The Indiana Soybean Alliance and American Lung Association are showcasing fleets that use biodiesel
By Diego Flammini
An ag and health industry organization are working together to highlight companies committed to using biodiesels.
On Dec. 15, the Indiana Soybean Alliance and the American Lung Association launched the B20 Club of Indiana to recognize and support Indiana-based fleets running on biodiesel blends of 20 percent or higher.
The fuel can be produced using multiple ag products including recycled cooking oil, soybean oil and animal fats.
“The B20 Club is a great way to tell the stories of fleets in diverse applications that are protecting the health of residents and the environment by reducing diesel emissions through the use of biodiesel,” Helena Jette, biofuels director with the Indiana Soybean Alliance, said in a statement.
The club currently has four members – Al Warren Oil Company, Altom Transport Inc., Ball State University and the City of Fort Wayne.
To become a member, an organization must have at least 15 vehicles using biodiesel blends of 20 percent or higher for at least six months of the year.
At Ball State University, for example, the school’s 31 transit buses have been using B20 since 2009.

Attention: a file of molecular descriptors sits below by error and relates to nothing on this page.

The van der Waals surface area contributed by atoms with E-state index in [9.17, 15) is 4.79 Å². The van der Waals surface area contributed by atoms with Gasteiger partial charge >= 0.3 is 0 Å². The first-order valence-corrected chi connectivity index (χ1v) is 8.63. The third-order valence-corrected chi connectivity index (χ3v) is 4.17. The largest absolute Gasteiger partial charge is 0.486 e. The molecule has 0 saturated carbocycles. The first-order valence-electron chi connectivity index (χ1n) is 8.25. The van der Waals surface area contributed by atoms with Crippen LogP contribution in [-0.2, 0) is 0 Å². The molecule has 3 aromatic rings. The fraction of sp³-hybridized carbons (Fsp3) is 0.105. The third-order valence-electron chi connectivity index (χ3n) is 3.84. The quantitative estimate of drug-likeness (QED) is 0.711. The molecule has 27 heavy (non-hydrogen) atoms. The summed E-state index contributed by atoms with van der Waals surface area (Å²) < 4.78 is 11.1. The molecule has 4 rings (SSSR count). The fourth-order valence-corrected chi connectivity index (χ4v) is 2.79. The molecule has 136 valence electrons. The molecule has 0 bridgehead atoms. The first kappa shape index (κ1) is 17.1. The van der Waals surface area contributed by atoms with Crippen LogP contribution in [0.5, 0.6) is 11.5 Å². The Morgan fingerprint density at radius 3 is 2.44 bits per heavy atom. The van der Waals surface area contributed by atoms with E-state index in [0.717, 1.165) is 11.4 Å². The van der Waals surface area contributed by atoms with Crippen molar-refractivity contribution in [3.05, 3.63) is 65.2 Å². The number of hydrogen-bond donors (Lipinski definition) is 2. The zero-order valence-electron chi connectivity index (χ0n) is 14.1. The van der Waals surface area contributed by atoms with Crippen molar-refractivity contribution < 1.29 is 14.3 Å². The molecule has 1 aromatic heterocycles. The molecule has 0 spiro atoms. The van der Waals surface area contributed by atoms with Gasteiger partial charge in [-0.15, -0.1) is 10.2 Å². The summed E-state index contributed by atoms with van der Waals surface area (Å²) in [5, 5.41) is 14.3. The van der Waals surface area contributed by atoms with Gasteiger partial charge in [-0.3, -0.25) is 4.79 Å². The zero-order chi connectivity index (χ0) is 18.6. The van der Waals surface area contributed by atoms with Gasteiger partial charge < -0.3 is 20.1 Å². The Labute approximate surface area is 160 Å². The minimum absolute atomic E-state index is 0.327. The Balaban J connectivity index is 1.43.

Biodiesel provides a greener alternative to traditional diesel fuels.
B20 fleets around the country use about 1.3 million gallons of the biodiesel each year.
The cleaner fuel eliminates about 394 pounds of unburned hydrocarbons (a compound of hydrogen and carbon found in petroleum) and 148 pounds of particulate matter (a mixture of solid and liquid droplets found in the air), data from the American Lung Association says.
These greener fleets also provide an annual health cost savings of nearly $60,000 and reduce emissions by about 4.9 million pounds of carbon dioxide. This amounts to planting about 37,000 trees annually.
“Choosing a B20 or higher blend of biodiesel instead of petroleum-based diesel fuel is a simple and cost-effective way for fleets and diesel vehicle owners to reduce their emissions overnight,” Bailey Arnold, senior manager of clean air initiatives with the American Lung Association, said in a statement. “Biodiesel is readily available today, and we encourage any diesel vehicle operator to consider using biodiesel as a cleaner-burning, renewable alternative to petroleum-based diesel fuel.”
At least one other state is already working with the American Lung Association on their own B20 clubs.
The Illinois Soybean Association launched its club in 2015. State members include the Chicago Park District and the City of Moline.
Since 2014, state club members have consumed nearly 30 million gallons of B20 in Illinois.
Iowa has a B20 club as well, which is sponsored by the Iowa Renewable Fuels Association.
Iowa is the country’s number one producer of biofuel. The state produced 365 million gallons of biodiesel in 2018 and its 11 plants can produce 400 million gallons annually.